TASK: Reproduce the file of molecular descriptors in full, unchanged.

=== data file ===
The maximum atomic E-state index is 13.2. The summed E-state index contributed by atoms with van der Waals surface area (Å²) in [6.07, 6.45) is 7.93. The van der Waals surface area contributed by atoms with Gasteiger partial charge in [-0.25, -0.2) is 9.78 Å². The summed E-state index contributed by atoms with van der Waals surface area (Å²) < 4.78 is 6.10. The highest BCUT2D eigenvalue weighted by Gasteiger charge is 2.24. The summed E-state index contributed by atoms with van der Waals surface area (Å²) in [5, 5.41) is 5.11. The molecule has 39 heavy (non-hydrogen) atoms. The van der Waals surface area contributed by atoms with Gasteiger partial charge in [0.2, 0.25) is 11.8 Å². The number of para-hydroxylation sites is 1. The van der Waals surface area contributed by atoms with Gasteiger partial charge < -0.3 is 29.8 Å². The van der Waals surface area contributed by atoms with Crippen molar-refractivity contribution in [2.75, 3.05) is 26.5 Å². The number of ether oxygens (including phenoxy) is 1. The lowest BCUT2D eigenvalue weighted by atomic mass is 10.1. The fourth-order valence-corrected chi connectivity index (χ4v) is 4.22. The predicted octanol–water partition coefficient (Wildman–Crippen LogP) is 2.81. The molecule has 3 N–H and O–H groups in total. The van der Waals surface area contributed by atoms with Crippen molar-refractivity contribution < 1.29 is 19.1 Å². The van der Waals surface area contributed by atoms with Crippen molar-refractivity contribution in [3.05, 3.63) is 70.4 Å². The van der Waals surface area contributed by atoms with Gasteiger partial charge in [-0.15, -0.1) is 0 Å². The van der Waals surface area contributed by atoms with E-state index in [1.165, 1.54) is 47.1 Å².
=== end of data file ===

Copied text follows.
The maximum atomic E-state index is 13.2. The summed E-state index contributed by atoms with van der Waals surface area (Å²) in [6.07, 6.45) is 7.93. The van der Waals surface area contributed by atoms with Gasteiger partial charge in [-0.25, -0.2) is 9.78 Å². The summed E-state index contributed by atoms with van der Waals surface area (Å²) < 4.78 is 6.10. The highest BCUT2D eigenvalue weighted by Gasteiger charge is 2.24. The summed E-state index contributed by atoms with van der Waals surface area (Å²) in [5, 5.41) is 5.11. The molecule has 39 heavy (non-hydrogen) atoms. The van der Waals surface area contributed by atoms with Gasteiger partial charge in [0.2, 0.25) is 11.8 Å². The number of para-hydroxylation sites is 1. The van der Waals surface area contributed by atoms with Gasteiger partial charge < -0.3 is 29.8 Å². The van der Waals surface area contributed by atoms with Crippen molar-refractivity contribution in [2.75, 3.05) is 26.5 Å². The number of ether oxygens (including phenoxy) is 1. The lowest BCUT2D eigenvalue weighted by atomic mass is 10.1. The fourth-order valence-corrected chi connectivity index (χ4v) is 4.22. The predicted octanol–water partition coefficient (Wildman–Crippen LogP) is 2.81. The molecule has 3 N–H and O–H groups in total. The van der Waals surface area contributed by atoms with Crippen molar-refractivity contribution < 1.29 is 19.1 Å². The van der Waals surface area contributed by atoms with Crippen molar-refractivity contribution in [3.05, 3.63) is 70.4 Å². The van der Waals surface area contributed by atoms with Gasteiger partial charge in [-0.15, -0.1) is 0 Å². The van der Waals surface area contributed by atoms with E-state index in [1.165, 1.54) is 47.1 Å².